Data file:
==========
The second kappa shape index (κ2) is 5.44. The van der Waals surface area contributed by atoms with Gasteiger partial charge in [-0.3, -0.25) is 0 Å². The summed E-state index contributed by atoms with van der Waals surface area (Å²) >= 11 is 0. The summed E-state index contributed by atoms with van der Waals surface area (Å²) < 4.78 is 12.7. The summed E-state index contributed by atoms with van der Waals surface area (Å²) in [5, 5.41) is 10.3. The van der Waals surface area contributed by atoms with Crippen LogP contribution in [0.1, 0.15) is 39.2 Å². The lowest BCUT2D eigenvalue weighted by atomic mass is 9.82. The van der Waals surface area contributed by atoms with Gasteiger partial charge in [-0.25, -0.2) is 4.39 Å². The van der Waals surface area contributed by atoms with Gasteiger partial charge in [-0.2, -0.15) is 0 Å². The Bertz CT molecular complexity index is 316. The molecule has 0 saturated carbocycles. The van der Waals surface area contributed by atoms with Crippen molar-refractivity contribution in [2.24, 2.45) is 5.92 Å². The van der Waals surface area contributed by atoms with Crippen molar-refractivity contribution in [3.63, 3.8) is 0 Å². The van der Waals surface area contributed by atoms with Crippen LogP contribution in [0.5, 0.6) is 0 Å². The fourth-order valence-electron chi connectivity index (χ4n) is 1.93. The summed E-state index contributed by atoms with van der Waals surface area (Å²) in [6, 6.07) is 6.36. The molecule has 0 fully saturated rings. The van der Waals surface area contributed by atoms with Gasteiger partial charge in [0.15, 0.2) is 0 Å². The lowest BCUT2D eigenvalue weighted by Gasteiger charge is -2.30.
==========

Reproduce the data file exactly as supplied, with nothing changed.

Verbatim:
The second kappa shape index (κ2) is 5.44. The van der Waals surface area contributed by atoms with Gasteiger partial charge in [-0.3, -0.25) is 0 Å². The summed E-state index contributed by atoms with van der Waals surface area (Å²) >= 11 is 0. The summed E-state index contributed by atoms with van der Waals surface area (Å²) < 4.78 is 12.7. The summed E-state index contributed by atoms with van der Waals surface area (Å²) in [5, 5.41) is 10.3. The van der Waals surface area contributed by atoms with Crippen LogP contribution in [0.1, 0.15) is 39.2 Å². The lowest BCUT2D eigenvalue weighted by atomic mass is 9.82. The van der Waals surface area contributed by atoms with Gasteiger partial charge in [-0.25, -0.2) is 4.39 Å². The van der Waals surface area contributed by atoms with Gasteiger partial charge in [-0.2, -0.15) is 0 Å². The Bertz CT molecular complexity index is 316. The molecule has 0 saturated carbocycles. The van der Waals surface area contributed by atoms with Crippen molar-refractivity contribution in [2.24, 2.45) is 5.92 Å². The van der Waals surface area contributed by atoms with Crippen molar-refractivity contribution in [3.63, 3.8) is 0 Å². The van der Waals surface area contributed by atoms with Crippen LogP contribution in [0.5, 0.6) is 0 Å². The fourth-order valence-electron chi connectivity index (χ4n) is 1.93. The summed E-state index contributed by atoms with van der Waals surface area (Å²) in [6, 6.07) is 6.36. The molecule has 0 fully saturated rings. The van der Waals surface area contributed by atoms with Gasteiger partial charge in [0.15, 0.2) is 0 Å². The lowest BCUT2D eigenvalue weighted by Gasteiger charge is -2.30.